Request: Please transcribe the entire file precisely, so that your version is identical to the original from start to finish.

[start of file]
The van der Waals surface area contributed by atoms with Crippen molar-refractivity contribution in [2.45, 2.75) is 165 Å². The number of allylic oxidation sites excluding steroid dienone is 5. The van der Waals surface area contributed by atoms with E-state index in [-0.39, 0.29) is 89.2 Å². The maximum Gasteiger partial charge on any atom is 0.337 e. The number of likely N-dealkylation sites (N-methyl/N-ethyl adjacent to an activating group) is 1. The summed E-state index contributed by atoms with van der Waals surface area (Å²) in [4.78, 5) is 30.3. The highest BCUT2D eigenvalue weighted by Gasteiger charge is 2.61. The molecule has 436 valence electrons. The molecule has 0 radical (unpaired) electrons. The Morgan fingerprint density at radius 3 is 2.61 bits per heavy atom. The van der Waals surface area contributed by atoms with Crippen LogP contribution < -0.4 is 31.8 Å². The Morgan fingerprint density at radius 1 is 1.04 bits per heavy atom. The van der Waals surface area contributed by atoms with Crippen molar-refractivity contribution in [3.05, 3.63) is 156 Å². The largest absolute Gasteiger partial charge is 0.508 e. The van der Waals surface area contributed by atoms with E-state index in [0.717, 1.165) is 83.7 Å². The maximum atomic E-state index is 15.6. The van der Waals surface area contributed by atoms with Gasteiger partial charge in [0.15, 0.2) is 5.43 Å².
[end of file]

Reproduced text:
The van der Waals surface area contributed by atoms with Crippen molar-refractivity contribution in [2.45, 2.75) is 165 Å². The number of allylic oxidation sites excluding steroid dienone is 5. The van der Waals surface area contributed by atoms with E-state index in [-0.39, 0.29) is 89.2 Å². The maximum Gasteiger partial charge on any atom is 0.337 e. The number of likely N-dealkylation sites (N-methyl/N-ethyl adjacent to an activating group) is 1. The summed E-state index contributed by atoms with van der Waals surface area (Å²) in [4.78, 5) is 30.3. The highest BCUT2D eigenvalue weighted by Gasteiger charge is 2.61. The molecule has 436 valence electrons. The molecule has 0 radical (unpaired) electrons. The Morgan fingerprint density at radius 3 is 2.61 bits per heavy atom. The van der Waals surface area contributed by atoms with Crippen LogP contribution < -0.4 is 31.8 Å². The Morgan fingerprint density at radius 1 is 1.04 bits per heavy atom. The van der Waals surface area contributed by atoms with Crippen molar-refractivity contribution in [3.05, 3.63) is 156 Å². The largest absolute Gasteiger partial charge is 0.508 e. The van der Waals surface area contributed by atoms with E-state index in [0.717, 1.165) is 83.7 Å². The maximum atomic E-state index is 15.6. The van der Waals surface area contributed by atoms with Gasteiger partial charge in [0.15, 0.2) is 5.43 Å².